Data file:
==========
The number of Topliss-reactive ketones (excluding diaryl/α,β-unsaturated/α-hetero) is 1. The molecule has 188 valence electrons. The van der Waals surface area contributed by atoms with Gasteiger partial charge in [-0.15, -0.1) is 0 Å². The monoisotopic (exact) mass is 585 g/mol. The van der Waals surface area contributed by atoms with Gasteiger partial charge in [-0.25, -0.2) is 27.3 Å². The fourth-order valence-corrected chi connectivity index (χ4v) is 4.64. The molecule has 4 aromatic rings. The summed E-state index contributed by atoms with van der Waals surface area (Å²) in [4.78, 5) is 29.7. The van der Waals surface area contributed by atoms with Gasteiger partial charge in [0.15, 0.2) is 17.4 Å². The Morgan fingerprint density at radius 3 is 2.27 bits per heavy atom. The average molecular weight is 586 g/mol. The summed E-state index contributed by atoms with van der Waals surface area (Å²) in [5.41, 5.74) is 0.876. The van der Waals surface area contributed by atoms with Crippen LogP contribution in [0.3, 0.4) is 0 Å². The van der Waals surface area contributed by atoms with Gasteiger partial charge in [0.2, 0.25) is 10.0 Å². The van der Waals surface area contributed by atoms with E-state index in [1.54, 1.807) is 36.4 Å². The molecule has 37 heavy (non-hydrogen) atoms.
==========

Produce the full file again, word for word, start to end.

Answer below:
The number of Topliss-reactive ketones (excluding diaryl/α,β-unsaturated/α-hetero) is 1. The molecule has 188 valence electrons. The van der Waals surface area contributed by atoms with Gasteiger partial charge in [-0.15, -0.1) is 0 Å². The monoisotopic (exact) mass is 585 g/mol. The van der Waals surface area contributed by atoms with Gasteiger partial charge in [-0.25, -0.2) is 27.3 Å². The fourth-order valence-corrected chi connectivity index (χ4v) is 4.64. The molecule has 4 aromatic rings. The summed E-state index contributed by atoms with van der Waals surface area (Å²) in [4.78, 5) is 29.7. The van der Waals surface area contributed by atoms with Gasteiger partial charge in [0.15, 0.2) is 17.4 Å². The Morgan fingerprint density at radius 3 is 2.27 bits per heavy atom. The average molecular weight is 586 g/mol. The summed E-state index contributed by atoms with van der Waals surface area (Å²) in [5.41, 5.74) is 0.876. The van der Waals surface area contributed by atoms with Crippen LogP contribution in [0.3, 0.4) is 0 Å². The van der Waals surface area contributed by atoms with Gasteiger partial charge in [0.2, 0.25) is 10.0 Å². The van der Waals surface area contributed by atoms with E-state index in [1.54, 1.807) is 36.4 Å². The molecule has 37 heavy (non-hydrogen) atoms.